The current ideal nose is straight with a well-defined projected tip, covered with thin skin under which the osteocartilaginous support protrudes giving an impression of angularity. The radix should be located at the level of the upper edge of tarsal cartilage of the upper eyelid and the nasolabial angle should be between 90°–100°.
To achieve this ideal goal in a Hispanic nose it is necessary to modify the dorsum, the tip projection, the nasolabial angle, and the alar base, and to apply the structural concept of rhinoplasty for tip surgery.
Hispanic people are a mixture of European settlers, mostly Spanish, and indigenous populations. In ethnology, these Europeans are commonly referred to as Caucasians and are considered Indo-Europeans and Native Americans descendants of the Mongolia tribes that migrated from northeast Asia.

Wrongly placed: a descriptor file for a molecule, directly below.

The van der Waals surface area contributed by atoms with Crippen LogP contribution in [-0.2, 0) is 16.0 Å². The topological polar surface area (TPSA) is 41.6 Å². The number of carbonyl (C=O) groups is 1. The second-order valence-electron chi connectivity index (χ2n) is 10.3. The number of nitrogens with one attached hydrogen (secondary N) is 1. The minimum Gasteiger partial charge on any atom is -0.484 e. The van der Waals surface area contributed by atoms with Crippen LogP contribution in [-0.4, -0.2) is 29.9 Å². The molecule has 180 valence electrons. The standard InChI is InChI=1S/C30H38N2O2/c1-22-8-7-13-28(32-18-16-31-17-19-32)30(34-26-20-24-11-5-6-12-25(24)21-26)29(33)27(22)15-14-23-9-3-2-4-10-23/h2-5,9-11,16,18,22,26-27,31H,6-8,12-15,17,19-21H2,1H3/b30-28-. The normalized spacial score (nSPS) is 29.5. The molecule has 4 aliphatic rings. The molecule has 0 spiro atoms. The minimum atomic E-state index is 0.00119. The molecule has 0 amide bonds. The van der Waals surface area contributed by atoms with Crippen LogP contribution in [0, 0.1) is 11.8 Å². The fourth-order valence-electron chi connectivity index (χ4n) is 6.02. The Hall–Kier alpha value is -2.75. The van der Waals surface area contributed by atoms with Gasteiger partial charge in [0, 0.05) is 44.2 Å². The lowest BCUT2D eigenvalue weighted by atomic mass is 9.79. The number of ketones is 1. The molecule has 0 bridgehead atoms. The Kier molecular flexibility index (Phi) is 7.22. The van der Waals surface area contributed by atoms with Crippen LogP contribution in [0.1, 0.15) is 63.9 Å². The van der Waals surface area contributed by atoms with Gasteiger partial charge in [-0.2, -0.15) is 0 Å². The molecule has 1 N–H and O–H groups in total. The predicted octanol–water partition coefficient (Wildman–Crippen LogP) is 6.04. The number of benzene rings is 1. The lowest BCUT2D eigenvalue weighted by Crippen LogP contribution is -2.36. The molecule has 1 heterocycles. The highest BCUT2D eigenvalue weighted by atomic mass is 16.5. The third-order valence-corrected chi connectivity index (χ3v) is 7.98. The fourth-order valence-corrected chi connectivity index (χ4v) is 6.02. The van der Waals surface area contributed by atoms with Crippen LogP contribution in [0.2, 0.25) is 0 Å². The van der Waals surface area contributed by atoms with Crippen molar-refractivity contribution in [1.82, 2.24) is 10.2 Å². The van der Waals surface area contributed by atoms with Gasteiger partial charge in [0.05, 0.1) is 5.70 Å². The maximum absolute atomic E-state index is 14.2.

The features of the “Hispanic face” vary according to the percentage of particular ethnic features in the individual. Some physical characteristics, however, are common to these people. The facial skeleton is characterized by a large bizygomatic diameter resulting in prominent cheek bones. Wide bigonial diameter may also be present. Prominence of the dental arches is a common trait. The mouth is projected anteriorly, resulting in an acute columellar-labial angle. The epicanthal fold is present in many cases.
The nose is relatively small with moderately thick skin. The skin thickness is related to the presence of a thin layer of subcutaneous fat, not to an excess of sebaceous glands, as is common in other races. The dorsum is convex with a minimal hump. There is no marked prominence of the nasal bones; the convexity is mainly related to the under-projection of the caudal half of the nose and a low nasion.
The tip is poorly defined and the columella is short because the cartilaginous arches are small and thin.